One month after the Springfield tornadoes, Mayor Domenic J. Sarno announced a public-private partnership (PPP) between the Springfield Redevelopment Agency and a non-profit organization, DevelopSpringfield, called Rebuild Springfield and tasked it with re-envisioning and redeveloping the city.
In a recent series of public meetings hosted by the PPP in Springfield, including a city-wide meeting at the MassMutual Center on Oct. 15, residents and city leaders brainstormed ideas about the future of the city.
Several themes have developed, including the desire for an emphasis on creating and maintaining partnerships between different social organizations around the city in order to strengthen networks and support systems during the visioning and rebuilding process. Other themes included improving overall communication between the city and the public as well as focusing the dispersal of resources in the areas in which people congregate.
A few weeks after the PPP was announced, another notice was given that "Rebuild Springfield" would begin to work in tandem with the independent New Orleans-based design firm Concordia to plan the recovery of the entire city, not simply the sections damaged by the June 1 tornadoes.
Concordia has had broad experience planning and redesigning disaster-stricken areas like the Upper Ninth Ward in New Orleans after Hurricane Katrina and the city of Greensburg, Kansas which was nearly destroyed by an EF-5 tornado in 2007. According to their website, the mission of Concordia is to create an "agreement" with stakeholders in the city and "facilitate the collaborative design of neighborhoods and buildings." The firm brought a unique and innovative approach to crafting Springfield's "master plan" called the "Nexus Model."
The model was implemented at the Oct. 15 meeting when the 50 or so participants were divided into six discussions about the social, cultural, organizational, economical, educational, and physical "domains." Once the brainstorming session in each of these groups was complete, a report was given by a representative to the rest of the room.
Of the many ideas each domain group came up with, some of the most strongly held beliefs were: Increasing accessibility to public transit, beautifying the city through planting flowering trees, creating a "jobs plan infrastructure" to keep jobs in Springfield, and increasing the number of opportunities for teens to connect with one another in safe social environments. Additionally, increasing the level of volunteerism across the city and eliminating redundancy in city bureaucracy were important ideas that were brought forth.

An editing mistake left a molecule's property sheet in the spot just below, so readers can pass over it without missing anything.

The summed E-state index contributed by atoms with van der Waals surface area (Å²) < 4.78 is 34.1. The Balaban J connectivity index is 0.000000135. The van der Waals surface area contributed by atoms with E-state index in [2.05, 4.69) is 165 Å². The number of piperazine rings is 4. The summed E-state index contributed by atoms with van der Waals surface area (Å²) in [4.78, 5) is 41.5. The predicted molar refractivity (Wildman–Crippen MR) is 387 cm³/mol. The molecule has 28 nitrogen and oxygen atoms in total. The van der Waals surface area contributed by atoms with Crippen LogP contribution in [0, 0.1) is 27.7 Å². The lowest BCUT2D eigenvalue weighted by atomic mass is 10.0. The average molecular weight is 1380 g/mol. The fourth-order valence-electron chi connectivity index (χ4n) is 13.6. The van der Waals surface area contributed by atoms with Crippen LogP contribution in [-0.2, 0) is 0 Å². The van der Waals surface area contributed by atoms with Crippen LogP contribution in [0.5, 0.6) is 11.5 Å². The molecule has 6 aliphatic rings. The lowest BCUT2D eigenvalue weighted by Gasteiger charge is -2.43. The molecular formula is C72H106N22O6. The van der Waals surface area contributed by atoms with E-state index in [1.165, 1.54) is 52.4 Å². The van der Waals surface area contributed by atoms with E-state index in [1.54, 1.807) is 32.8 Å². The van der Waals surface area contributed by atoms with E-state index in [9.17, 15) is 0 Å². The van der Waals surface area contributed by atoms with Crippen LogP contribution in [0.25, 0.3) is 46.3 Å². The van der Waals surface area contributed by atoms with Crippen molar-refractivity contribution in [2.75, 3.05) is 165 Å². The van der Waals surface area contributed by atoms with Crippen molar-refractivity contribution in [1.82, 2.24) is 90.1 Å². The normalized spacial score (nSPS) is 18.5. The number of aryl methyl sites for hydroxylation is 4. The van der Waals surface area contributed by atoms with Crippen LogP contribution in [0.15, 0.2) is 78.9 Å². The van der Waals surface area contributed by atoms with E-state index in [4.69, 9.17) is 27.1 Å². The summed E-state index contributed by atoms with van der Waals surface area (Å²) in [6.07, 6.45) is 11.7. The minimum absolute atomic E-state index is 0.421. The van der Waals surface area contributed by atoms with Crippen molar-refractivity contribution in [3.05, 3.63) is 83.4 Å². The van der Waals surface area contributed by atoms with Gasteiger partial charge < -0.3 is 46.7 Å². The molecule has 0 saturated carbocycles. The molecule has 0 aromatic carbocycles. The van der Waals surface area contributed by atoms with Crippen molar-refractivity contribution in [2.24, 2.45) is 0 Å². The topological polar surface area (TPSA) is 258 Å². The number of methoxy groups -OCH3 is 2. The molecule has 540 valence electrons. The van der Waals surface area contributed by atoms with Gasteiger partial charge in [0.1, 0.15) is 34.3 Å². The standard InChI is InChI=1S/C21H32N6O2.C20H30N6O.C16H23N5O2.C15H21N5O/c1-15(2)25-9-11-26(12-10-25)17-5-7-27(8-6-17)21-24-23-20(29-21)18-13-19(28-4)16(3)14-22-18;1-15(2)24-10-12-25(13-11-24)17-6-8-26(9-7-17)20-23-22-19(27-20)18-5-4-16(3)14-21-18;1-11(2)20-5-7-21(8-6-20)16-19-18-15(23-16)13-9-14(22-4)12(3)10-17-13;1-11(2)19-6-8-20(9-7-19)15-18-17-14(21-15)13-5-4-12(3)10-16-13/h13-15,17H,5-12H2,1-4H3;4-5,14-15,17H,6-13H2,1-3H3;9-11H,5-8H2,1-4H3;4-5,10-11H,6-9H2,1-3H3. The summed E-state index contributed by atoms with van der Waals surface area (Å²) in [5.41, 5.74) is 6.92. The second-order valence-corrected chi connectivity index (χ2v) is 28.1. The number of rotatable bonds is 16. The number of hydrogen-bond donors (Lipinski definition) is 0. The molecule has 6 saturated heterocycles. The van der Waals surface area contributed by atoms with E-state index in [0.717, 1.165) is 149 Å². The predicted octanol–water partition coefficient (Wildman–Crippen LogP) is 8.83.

After the groups reported back, Bobbie Hill, an employee of Concordia who directed the morning's meeting, announced that further citywide planning meetings would occur in November and December, culminating in a final meeting in January when Springfield's Master Plan would be unveiled.
Throughout the course of the meeting it seemed that residents and organizers were very pleased with the results. However, one woman who identified herself as a community organizer said, with the general agreement of the crowd, "for a citywide meeting, the turnout is not good" and stressed that future meetings needed to be publicized better. She pointed out that the MassMutual Center, where the meeting was being held Saturday, had housed people who were made homeless in the immediate aftermath of the storm but that it was not evident any of those people were in attendance at this meeting.
The next public meeting will be held on Tuesday Nov. 15 from 6:30 to 9pm in the J.C. Williams Center, 116 Florence St. in Springfield.
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About the authors
Students in Steve Fox's Investigative Journalism & the Web class at UMass-Amherst have teamed up with the Globe to take a close-up look at the painful process of rebuilding from the June 2011 tornadoes that killed four and devastated communities in the Springfield area. Their work will also appear in the Boston Globe. Steve joined the journalism faculty at UMass-Amherst in 2007 and has 25 years of experience as an editor and reporter for print and online publications, including 10 as an editor at The Washington Post's award-winning website.